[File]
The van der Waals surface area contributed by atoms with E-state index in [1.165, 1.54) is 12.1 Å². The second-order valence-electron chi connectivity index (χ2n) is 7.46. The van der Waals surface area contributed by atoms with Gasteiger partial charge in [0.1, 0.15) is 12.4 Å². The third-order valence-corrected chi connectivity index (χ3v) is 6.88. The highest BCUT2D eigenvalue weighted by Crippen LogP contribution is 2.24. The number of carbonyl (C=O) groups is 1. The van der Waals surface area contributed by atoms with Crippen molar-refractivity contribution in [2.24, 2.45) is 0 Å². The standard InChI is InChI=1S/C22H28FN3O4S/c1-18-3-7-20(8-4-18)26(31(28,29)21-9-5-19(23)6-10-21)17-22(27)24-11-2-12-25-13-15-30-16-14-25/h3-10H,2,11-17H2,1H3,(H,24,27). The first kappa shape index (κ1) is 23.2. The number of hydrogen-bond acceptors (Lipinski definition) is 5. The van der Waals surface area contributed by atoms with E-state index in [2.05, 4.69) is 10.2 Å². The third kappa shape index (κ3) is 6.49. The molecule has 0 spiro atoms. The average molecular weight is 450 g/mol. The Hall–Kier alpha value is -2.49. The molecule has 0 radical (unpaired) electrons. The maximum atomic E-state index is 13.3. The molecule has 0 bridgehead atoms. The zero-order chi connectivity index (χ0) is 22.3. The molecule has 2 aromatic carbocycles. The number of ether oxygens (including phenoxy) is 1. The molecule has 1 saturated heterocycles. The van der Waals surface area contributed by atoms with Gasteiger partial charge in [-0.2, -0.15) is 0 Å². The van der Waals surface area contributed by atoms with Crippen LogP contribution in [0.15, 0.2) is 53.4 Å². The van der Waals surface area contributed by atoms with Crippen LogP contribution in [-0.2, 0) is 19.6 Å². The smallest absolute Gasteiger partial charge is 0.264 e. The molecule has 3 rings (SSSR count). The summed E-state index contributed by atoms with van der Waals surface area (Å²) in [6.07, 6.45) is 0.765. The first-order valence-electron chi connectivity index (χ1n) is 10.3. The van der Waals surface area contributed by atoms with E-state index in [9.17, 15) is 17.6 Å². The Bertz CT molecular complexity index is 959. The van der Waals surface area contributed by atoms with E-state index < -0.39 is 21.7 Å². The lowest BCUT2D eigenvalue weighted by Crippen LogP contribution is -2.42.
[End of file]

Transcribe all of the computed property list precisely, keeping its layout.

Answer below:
The van der Waals surface area contributed by atoms with E-state index in [1.165, 1.54) is 12.1 Å². The second-order valence-electron chi connectivity index (χ2n) is 7.46. The van der Waals surface area contributed by atoms with Gasteiger partial charge in [0.1, 0.15) is 12.4 Å². The third-order valence-corrected chi connectivity index (χ3v) is 6.88. The highest BCUT2D eigenvalue weighted by Crippen LogP contribution is 2.24. The number of carbonyl (C=O) groups is 1. The van der Waals surface area contributed by atoms with Crippen molar-refractivity contribution in [2.24, 2.45) is 0 Å². The standard InChI is InChI=1S/C22H28FN3O4S/c1-18-3-7-20(8-4-18)26(31(28,29)21-9-5-19(23)6-10-21)17-22(27)24-11-2-12-25-13-15-30-16-14-25/h3-10H,2,11-17H2,1H3,(H,24,27). The first kappa shape index (κ1) is 23.2. The number of hydrogen-bond acceptors (Lipinski definition) is 5. The van der Waals surface area contributed by atoms with E-state index in [2.05, 4.69) is 10.2 Å². The third kappa shape index (κ3) is 6.49. The molecule has 0 spiro atoms. The average molecular weight is 450 g/mol. The Hall–Kier alpha value is -2.49. The molecule has 0 radical (unpaired) electrons. The maximum atomic E-state index is 13.3. The molecule has 0 bridgehead atoms. The zero-order chi connectivity index (χ0) is 22.3. The molecule has 2 aromatic carbocycles. The number of ether oxygens (including phenoxy) is 1. The molecule has 1 saturated heterocycles. The van der Waals surface area contributed by atoms with Gasteiger partial charge in [-0.2, -0.15) is 0 Å². The van der Waals surface area contributed by atoms with Crippen LogP contribution in [0.15, 0.2) is 53.4 Å². The van der Waals surface area contributed by atoms with Crippen LogP contribution in [-0.2, 0) is 19.6 Å². The smallest absolute Gasteiger partial charge is 0.264 e. The molecule has 3 rings (SSSR count). The summed E-state index contributed by atoms with van der Waals surface area (Å²) in [6.07, 6.45) is 0.765. The first-order valence-electron chi connectivity index (χ1n) is 10.3. The van der Waals surface area contributed by atoms with E-state index in [9.17, 15) is 17.6 Å². The Bertz CT molecular complexity index is 959. The van der Waals surface area contributed by atoms with E-state index < -0.39 is 21.7 Å². The lowest BCUT2D eigenvalue weighted by Crippen LogP contribution is -2.42.